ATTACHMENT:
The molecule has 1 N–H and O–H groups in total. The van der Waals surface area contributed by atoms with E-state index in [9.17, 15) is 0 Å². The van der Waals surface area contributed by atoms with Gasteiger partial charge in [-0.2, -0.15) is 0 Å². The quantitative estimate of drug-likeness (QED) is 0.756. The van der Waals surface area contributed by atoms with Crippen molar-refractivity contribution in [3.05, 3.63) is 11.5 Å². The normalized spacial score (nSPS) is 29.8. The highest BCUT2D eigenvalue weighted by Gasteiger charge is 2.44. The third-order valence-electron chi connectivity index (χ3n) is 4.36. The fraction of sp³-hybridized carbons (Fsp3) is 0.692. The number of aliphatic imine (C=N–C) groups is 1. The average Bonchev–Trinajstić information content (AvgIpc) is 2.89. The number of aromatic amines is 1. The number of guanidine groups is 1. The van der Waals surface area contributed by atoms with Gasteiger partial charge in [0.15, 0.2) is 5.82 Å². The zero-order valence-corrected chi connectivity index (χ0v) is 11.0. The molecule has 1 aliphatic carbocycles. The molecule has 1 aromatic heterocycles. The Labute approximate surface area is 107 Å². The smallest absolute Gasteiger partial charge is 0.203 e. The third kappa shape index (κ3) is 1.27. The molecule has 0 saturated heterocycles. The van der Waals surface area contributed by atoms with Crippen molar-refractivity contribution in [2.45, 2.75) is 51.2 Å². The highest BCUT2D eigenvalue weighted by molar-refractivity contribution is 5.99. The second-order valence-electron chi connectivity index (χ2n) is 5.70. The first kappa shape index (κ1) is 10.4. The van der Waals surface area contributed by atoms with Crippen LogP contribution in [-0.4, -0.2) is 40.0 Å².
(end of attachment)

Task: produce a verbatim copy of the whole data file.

The molecule has 1 N–H and O–H groups in total. The van der Waals surface area contributed by atoms with E-state index in [9.17, 15) is 0 Å². The van der Waals surface area contributed by atoms with Gasteiger partial charge in [-0.2, -0.15) is 0 Å². The quantitative estimate of drug-likeness (QED) is 0.756. The van der Waals surface area contributed by atoms with Crippen molar-refractivity contribution in [3.05, 3.63) is 11.5 Å². The normalized spacial score (nSPS) is 29.8. The highest BCUT2D eigenvalue weighted by Gasteiger charge is 2.44. The third-order valence-electron chi connectivity index (χ3n) is 4.36. The fraction of sp³-hybridized carbons (Fsp3) is 0.692. The number of aliphatic imine (C=N–C) groups is 1. The average Bonchev–Trinajstić information content (AvgIpc) is 2.89. The number of aromatic amines is 1. The number of guanidine groups is 1. The van der Waals surface area contributed by atoms with Gasteiger partial charge in [0.15, 0.2) is 5.82 Å². The zero-order valence-corrected chi connectivity index (χ0v) is 11.0. The molecule has 1 aliphatic carbocycles. The molecule has 1 aromatic heterocycles. The Labute approximate surface area is 107 Å². The smallest absolute Gasteiger partial charge is 0.203 e. The third kappa shape index (κ3) is 1.27. The molecule has 0 saturated heterocycles. The van der Waals surface area contributed by atoms with Crippen molar-refractivity contribution in [2.45, 2.75) is 51.2 Å². The highest BCUT2D eigenvalue weighted by molar-refractivity contribution is 5.99. The second-order valence-electron chi connectivity index (χ2n) is 5.70. The first kappa shape index (κ1) is 10.4. The van der Waals surface area contributed by atoms with Crippen LogP contribution in [-0.4, -0.2) is 40.0 Å².